The Prince whips up a storm.
With the title going back to the roots, unfortunately so does the combat. It’s not that the 2008 version’s combat was that amazing – it was decent, but they recycled enemies way too often – it’s that Ubisoft’s answer into making the combat more difficult this time around is to throw more enemies at you to bash the attack button at. The combat is plagued with slow animations, awkward camera angles, plenty of frame-rate issues and a bunch of underlings that are no match for your levelled up elemental attacks. I’m not 100% sure when Prince of Persia became a button mashing exercise, but that’s what happened here. For me, it’s surely the signs of a rushed – and short – development cycle.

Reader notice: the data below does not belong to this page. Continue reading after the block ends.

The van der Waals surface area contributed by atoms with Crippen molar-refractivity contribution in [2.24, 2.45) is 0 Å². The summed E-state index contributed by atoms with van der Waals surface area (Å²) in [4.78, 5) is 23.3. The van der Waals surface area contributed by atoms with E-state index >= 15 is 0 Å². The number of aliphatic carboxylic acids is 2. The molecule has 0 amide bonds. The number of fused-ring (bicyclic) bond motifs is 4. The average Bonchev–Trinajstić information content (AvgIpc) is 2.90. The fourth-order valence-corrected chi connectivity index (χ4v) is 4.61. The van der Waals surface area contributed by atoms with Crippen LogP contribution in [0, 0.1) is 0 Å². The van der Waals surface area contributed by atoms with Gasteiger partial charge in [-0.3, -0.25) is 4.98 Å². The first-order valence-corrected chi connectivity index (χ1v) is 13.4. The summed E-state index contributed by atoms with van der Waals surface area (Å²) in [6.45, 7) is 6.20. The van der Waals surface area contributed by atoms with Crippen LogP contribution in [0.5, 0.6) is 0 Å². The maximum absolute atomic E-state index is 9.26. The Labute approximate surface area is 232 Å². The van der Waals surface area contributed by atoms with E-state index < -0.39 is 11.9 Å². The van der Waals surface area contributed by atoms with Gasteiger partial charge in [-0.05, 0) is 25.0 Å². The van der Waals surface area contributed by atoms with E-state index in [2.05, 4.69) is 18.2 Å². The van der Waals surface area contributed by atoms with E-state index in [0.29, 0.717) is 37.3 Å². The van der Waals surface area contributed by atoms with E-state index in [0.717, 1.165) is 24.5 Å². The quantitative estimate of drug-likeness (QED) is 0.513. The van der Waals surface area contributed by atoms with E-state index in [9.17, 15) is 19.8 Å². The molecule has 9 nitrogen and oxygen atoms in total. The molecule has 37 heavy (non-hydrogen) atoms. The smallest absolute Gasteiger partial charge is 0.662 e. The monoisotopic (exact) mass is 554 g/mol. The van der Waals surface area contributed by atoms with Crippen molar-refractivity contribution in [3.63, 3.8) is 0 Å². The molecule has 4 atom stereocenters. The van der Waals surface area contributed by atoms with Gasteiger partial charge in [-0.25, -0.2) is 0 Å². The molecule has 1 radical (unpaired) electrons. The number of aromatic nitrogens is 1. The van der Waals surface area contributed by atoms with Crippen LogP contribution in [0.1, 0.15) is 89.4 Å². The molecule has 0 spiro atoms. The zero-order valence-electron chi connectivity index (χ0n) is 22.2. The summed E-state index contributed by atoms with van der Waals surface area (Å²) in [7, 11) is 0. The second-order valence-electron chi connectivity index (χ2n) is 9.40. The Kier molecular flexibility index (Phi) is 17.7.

As far as achievements go, The Forgotten Sands is a proverbial gluttonous goldmine, giving out achievements like Gary Glitter give out candy. Just playing through the relatively short story is enough to net you in the region of 800 points, with the others just a matter of putting in the time and effort to unlock all your powers and find every sarcophagus. There are a few for the hardcore that involve defeating a couple of the bosses without taking a hit, but the fact that they’ve pulled a POP 2008 on us again by recycling the same tiles spoils what little thought they actually put into it. Incidentally, kicking one of Ratash’s underlings off a ledge with the trademark “300” kick and netting an achievement is one of the finest memories I have of the game. We need more achievements like that.